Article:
Valentine defends slow hook with Morales


Valentine defends slow hook with Morales

BOSTON -- In the second series of the year, Bobby Valentine regretted staying with a lefty reliever for a critical at-bat and blamed himself for a Red Sox loss to Toronto.

On Wednesday night, history repeated itself, leading to another Red Sox loss.

This time, however, Valentine wasn't second-guessing himself as much.

In the top of the eighth inning with Texas leading the Red Sox 4-2 and the bases loaded, Valentine elected to stay with left-hander Franklin Morales even though the right-handed Mike Napoli was due at the plate.

The move backfired when Napoli blasted a two-run double to deep center, scoring two runs and blowing the game open in a 6-3 victory for the Rangers.

"Morales is a guy I want to pitch against both sides of the plate,'' said Valentine. "I wanted to keep confidence in him. I wasn't going to pull plug too soon. He's had four good outings for us. I was hoping to salvage that one. It didn't work.''

Valentine had two right-handers -- Vicente Padilla and Matt Albers -- warming in the bullpen at the time, which theoretically would have created a better matchup with Napoli, who has a lifetime OPS of .949 against lefties, compared to .843 against righties.

Additonally, Morales has, predictably, been more successful against lefties over his career, with a career .648 OPS against lefty hitters and a .782 OPS when facing righties.

Padilla sat down at one point, leaving Alberts as Valentine's other option.

"I like Matty,'' said Valentine. "Matt's throwing the ball real well now. It's almost like it's six of one and a half-dozen of the other. That's a good thing. Again, I was keeping Franklin in for Franklin, not because of who was up or who wasn't up in the bullpen.''

It's clear that, with Mark Melancon being an early-season disappointment who was sent to the minors to get straightened out, Valentine regards Morales as perhaps his best eighth-inning set-up option.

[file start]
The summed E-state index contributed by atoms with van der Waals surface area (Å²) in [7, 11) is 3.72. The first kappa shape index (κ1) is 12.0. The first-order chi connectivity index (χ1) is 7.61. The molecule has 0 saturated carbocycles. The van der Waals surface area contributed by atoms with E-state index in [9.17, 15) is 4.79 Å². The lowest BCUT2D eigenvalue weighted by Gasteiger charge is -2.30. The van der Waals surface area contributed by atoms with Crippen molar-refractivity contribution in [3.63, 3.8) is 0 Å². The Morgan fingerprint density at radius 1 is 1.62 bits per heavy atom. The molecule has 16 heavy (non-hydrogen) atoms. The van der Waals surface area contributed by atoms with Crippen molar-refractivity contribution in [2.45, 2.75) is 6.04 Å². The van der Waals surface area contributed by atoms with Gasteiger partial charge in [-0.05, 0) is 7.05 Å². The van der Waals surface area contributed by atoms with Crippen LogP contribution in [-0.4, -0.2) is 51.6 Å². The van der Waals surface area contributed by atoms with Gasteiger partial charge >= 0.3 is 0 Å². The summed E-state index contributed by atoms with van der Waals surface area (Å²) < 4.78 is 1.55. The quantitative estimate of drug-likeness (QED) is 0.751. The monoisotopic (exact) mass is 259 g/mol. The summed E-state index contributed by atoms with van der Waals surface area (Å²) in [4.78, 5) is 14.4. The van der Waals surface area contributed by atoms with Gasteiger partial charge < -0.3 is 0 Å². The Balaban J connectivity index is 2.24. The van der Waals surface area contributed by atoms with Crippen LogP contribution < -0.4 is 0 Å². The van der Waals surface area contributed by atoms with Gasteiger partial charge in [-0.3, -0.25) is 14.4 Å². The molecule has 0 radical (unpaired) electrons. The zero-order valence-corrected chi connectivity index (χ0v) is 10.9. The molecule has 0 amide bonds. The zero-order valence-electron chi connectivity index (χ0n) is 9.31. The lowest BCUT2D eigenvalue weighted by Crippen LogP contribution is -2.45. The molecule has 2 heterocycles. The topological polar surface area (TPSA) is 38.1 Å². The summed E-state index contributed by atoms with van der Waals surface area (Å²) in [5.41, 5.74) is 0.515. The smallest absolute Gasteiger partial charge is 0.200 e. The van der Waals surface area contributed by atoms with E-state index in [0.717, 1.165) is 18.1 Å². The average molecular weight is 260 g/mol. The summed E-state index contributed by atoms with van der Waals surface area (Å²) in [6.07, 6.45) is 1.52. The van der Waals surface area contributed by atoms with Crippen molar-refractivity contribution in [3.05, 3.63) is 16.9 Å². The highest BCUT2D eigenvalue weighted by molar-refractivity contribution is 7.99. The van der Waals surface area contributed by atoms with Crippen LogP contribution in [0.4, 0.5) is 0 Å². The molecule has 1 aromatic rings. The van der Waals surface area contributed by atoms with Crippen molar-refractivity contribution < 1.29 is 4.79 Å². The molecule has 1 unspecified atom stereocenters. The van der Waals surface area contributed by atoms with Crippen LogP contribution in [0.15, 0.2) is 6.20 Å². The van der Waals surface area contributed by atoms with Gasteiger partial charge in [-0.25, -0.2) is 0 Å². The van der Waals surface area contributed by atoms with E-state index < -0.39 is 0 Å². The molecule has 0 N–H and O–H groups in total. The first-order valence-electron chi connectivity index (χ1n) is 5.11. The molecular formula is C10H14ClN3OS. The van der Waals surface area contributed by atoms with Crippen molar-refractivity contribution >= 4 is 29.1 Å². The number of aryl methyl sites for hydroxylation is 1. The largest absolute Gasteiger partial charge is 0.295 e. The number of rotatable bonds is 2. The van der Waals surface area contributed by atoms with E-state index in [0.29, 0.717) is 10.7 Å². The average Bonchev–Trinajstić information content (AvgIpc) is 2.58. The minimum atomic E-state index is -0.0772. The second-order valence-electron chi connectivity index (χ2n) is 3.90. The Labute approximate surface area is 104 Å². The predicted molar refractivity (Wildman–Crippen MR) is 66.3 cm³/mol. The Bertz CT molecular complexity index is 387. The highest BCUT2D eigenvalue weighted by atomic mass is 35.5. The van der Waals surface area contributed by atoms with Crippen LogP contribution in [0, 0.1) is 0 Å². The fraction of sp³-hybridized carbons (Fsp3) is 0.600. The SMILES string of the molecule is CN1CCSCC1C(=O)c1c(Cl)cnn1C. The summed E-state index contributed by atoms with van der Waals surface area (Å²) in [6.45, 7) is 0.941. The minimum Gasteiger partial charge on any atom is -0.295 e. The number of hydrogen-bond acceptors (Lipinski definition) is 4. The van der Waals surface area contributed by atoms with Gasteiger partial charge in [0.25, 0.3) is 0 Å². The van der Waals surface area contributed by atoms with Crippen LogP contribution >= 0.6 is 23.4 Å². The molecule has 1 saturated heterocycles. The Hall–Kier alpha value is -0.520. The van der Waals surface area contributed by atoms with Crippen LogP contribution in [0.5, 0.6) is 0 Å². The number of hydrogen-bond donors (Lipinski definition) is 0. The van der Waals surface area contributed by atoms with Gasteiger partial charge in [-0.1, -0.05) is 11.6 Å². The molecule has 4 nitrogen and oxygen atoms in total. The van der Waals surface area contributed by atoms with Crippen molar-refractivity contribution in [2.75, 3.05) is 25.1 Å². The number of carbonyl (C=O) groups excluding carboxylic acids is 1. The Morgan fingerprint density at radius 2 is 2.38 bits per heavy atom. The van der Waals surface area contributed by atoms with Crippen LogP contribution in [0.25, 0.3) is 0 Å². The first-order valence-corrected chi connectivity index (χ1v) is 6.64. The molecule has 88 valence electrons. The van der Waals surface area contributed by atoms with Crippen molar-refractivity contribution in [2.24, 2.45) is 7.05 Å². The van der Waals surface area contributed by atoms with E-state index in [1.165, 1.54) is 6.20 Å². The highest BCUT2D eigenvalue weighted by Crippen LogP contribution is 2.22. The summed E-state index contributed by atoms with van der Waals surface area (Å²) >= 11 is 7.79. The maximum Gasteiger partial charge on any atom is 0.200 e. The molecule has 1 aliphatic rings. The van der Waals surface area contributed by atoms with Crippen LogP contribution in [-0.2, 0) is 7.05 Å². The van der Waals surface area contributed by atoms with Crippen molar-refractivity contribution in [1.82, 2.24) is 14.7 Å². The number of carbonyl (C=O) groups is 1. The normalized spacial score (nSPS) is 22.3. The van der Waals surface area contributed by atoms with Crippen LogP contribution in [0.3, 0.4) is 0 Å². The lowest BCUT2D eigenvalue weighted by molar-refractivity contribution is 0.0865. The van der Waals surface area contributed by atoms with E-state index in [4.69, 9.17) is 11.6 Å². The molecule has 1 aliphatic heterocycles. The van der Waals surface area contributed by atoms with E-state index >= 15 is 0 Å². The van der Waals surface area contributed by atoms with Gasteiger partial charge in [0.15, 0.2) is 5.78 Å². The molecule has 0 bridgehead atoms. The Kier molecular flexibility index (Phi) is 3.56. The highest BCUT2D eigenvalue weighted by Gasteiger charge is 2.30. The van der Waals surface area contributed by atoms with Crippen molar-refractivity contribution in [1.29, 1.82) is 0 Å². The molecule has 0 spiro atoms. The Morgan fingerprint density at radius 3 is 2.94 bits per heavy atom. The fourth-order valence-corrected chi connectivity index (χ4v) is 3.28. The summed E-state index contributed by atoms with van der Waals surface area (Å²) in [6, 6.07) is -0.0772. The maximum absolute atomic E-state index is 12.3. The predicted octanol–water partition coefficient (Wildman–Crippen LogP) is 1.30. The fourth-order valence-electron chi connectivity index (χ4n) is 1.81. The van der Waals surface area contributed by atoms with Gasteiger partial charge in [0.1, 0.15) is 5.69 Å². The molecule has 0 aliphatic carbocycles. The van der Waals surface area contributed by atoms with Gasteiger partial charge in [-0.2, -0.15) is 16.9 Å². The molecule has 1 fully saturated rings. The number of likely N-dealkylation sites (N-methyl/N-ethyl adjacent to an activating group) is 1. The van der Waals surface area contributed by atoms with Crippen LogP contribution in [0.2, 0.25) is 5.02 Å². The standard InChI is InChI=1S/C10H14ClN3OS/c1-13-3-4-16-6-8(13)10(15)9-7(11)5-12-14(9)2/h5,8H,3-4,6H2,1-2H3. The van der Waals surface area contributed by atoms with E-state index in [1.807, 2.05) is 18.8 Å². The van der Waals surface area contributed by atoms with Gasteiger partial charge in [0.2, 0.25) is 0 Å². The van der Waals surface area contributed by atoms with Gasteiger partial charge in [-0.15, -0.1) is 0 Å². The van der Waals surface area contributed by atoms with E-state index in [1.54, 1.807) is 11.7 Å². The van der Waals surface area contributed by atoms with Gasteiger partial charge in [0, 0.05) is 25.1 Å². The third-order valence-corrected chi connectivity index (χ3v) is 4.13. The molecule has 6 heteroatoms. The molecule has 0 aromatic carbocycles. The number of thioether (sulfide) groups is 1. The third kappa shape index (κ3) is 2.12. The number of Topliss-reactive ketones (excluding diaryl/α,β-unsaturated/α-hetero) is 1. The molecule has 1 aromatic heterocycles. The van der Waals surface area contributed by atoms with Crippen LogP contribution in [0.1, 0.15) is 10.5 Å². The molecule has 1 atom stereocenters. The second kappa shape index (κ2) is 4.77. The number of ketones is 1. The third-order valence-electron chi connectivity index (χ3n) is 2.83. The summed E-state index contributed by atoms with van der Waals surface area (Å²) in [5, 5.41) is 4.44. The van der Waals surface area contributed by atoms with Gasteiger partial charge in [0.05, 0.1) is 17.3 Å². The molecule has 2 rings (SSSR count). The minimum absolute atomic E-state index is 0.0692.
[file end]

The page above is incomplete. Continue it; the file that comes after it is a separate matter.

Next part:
When the move didn't work out, Valentine was showered with boos when he finally lifted Morales. But he said he understood the fan reaction.

"Sure,'' he said. "I was booing myself. It didn't work out.''

Bruins blow three-goal lead, lose to Sabres in OT, 5-4


Bruins blow three-goal lead, lose to Sabres in OT, 5-4

BOSTON – The Bruins had things set up for a solid win against an Atlantic Division doormat on Saturday night, but then they went and blew a three-goal second period lead and a two-goal third period lead en route to a deflating loss. 

Ryan O’Reilly scored during a wild scramble around the Boston net in the 3-on-3 overtime and the Bruins dropped a 5-4 overtime decision to Buffalo at TD Garden. So now the Bruins have lost to two of last year’s worst teams in the league, Colorado and Buffalo, and an expansion team within the first seven games of the season. 

The Bruins were all over the Sabres in the first period squeezing off 13 shots on net, and getting goals from David Pastrnak and Brad Marchand to get things going. The Pastrnak score was a clean-up job at the front of the net after Tim Schaller had crashed the net with the puck, and Marchand scored a goal just two seconds into a PP possession after Marco Scandella coughed a puck up right in front of the Buffalo net. 

Marchand struck again on the first shift of the second period when he snapped home a backhanded drop pass from Anders Bjork, and then Jason Pominville and Pastrnak traded scores to give the Bruins a comfortable three-goal lead. Chelmsford’s own Jack Eichel scored on the rebound of a Scandella shot to make it a two-goal game going into the final period of play, and Benoit Pouliot potted his first goal with the Sabres to make it really close down the stretch. 

Anton Khudobin and the Bruins tried to hold strong in the closing minutes of the third, but couldn’t overcome a shaky interference call on Brandon Carlo that ultimately led to a game-tying Evander Kane score after the PP had expired.